Allergens can enter the body through various routes like inhalation, ingestion, injection, and external skin contact.
This creates a chain response known as the allergic response.
Risk factors for allergy can be placed in two general categories, namely host and environmental factors.
Host factors include heredity, sex, race, and age, with heredity being by far the most significant.
Seasonal allergies occur during certain seasons of the year
Perennial allergies occur throughout the year
Signs & symptoms
- Many allergens such as dust or pollen are airborne particles
- In these cases, symptoms arise in areas in contact with air, such as eyes, nose and lungs
- For instance, allergic rhinitis, also known as hay fever, causes irritation of the nose, sneezing, and itching and redness of the eyes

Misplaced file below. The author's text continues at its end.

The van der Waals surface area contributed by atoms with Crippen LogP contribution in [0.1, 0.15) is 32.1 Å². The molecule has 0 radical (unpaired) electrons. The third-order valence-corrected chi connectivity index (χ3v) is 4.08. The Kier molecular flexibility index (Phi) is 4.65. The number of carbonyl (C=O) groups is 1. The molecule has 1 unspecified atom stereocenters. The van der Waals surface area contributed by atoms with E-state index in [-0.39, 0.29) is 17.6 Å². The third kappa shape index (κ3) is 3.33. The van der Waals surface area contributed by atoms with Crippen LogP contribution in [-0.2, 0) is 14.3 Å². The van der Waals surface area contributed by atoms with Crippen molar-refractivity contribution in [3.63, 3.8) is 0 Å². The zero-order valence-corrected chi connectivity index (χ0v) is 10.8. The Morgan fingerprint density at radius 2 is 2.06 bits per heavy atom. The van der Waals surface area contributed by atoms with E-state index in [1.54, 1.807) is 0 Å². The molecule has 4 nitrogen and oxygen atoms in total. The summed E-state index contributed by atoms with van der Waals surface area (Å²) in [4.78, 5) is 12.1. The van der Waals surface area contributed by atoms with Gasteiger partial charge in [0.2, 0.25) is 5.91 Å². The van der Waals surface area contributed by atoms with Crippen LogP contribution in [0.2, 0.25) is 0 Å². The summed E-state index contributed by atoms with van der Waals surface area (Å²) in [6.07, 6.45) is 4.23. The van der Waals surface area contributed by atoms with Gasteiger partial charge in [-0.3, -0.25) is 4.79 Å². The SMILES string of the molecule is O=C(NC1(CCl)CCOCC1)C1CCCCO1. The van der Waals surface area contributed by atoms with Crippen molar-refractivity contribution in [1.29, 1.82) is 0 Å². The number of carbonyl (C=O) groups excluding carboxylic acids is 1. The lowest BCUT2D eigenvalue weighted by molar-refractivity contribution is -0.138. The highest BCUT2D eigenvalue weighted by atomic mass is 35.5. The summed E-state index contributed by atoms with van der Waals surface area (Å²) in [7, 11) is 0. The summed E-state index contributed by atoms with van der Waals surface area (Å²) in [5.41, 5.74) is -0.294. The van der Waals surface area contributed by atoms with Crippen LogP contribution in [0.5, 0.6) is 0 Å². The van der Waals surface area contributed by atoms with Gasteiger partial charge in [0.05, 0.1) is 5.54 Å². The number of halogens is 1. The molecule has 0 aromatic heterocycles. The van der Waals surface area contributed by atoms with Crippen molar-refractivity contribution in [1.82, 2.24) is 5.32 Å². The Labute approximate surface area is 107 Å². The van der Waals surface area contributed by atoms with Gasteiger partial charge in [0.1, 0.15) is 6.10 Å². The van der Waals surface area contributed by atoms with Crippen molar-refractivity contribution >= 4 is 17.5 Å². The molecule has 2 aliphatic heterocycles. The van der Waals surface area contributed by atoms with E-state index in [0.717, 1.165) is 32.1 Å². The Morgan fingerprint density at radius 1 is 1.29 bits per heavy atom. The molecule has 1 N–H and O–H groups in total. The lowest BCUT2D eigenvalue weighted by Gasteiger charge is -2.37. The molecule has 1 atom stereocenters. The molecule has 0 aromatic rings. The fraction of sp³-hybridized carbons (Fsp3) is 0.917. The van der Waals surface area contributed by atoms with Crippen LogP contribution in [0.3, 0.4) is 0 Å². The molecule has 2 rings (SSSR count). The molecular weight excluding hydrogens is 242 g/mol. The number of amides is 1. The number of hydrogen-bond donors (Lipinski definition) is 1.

- Once a diagnosis of asthma, rhinitis, anaphylaxis, or other allergic disease has been made, there are several methods for discovering the causative agent of that allergy.
- Nasal smear testing- In this a sample of nasal secretions is collected and analyzed in a laboratory.
- Eosinophils (a type of cell present in the body) are produced during an allergic reaction, and these are observed under a microscope in the nasal specimens obtained.
- Drugs called antihistamines are used to treat allergies
- Their most common side effect is drowsiness
- Some antihistamines are non-sedating, and do not cause drowsiness
The best way to avoid symptoms of allergy is prevention.
This means avoiding exposure to agents that trigger the allergic response. Being aware of common allergens like pollen, dust, fur, drugs, specific foods etc, and avoiding them is absolutely essential in preventing an allergic reaction.